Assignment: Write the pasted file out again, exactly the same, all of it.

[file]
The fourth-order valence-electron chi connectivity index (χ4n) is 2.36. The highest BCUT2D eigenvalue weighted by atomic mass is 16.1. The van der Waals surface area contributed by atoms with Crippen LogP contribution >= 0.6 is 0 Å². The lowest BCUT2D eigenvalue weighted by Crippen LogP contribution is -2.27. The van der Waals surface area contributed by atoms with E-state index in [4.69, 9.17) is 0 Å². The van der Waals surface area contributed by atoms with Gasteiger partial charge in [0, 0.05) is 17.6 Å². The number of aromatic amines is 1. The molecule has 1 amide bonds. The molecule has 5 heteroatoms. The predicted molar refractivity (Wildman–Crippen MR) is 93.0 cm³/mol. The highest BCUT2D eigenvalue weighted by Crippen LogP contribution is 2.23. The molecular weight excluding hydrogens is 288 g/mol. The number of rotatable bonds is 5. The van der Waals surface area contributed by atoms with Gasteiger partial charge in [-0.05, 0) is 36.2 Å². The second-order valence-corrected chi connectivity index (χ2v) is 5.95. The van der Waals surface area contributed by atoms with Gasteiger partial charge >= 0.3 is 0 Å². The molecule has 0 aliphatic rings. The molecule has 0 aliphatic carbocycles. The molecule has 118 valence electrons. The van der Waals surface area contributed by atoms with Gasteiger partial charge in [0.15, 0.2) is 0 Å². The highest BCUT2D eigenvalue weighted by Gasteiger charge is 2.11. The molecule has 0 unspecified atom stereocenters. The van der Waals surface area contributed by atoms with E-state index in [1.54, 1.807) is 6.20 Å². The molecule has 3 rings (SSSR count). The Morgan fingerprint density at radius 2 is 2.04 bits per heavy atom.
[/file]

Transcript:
The fourth-order valence-electron chi connectivity index (χ4n) is 2.36. The highest BCUT2D eigenvalue weighted by atomic mass is 16.1. The van der Waals surface area contributed by atoms with Crippen LogP contribution >= 0.6 is 0 Å². The lowest BCUT2D eigenvalue weighted by Crippen LogP contribution is -2.27. The van der Waals surface area contributed by atoms with E-state index in [4.69, 9.17) is 0 Å². The van der Waals surface area contributed by atoms with Gasteiger partial charge in [0, 0.05) is 17.6 Å². The number of aromatic amines is 1. The molecule has 1 amide bonds. The molecule has 5 heteroatoms. The predicted molar refractivity (Wildman–Crippen MR) is 93.0 cm³/mol. The highest BCUT2D eigenvalue weighted by Crippen LogP contribution is 2.23. The molecular weight excluding hydrogens is 288 g/mol. The number of rotatable bonds is 5. The van der Waals surface area contributed by atoms with Gasteiger partial charge in [-0.05, 0) is 36.2 Å². The second-order valence-corrected chi connectivity index (χ2v) is 5.95. The van der Waals surface area contributed by atoms with Gasteiger partial charge >= 0.3 is 0 Å². The molecule has 0 aliphatic rings. The molecule has 0 aliphatic carbocycles. The molecule has 118 valence electrons. The van der Waals surface area contributed by atoms with Gasteiger partial charge in [0.15, 0.2) is 0 Å². The highest BCUT2D eigenvalue weighted by Gasteiger charge is 2.11. The molecule has 0 unspecified atom stereocenters. The van der Waals surface area contributed by atoms with E-state index in [1.54, 1.807) is 6.20 Å². The molecule has 3 rings (SSSR count). The Morgan fingerprint density at radius 2 is 2.04 bits per heavy atom.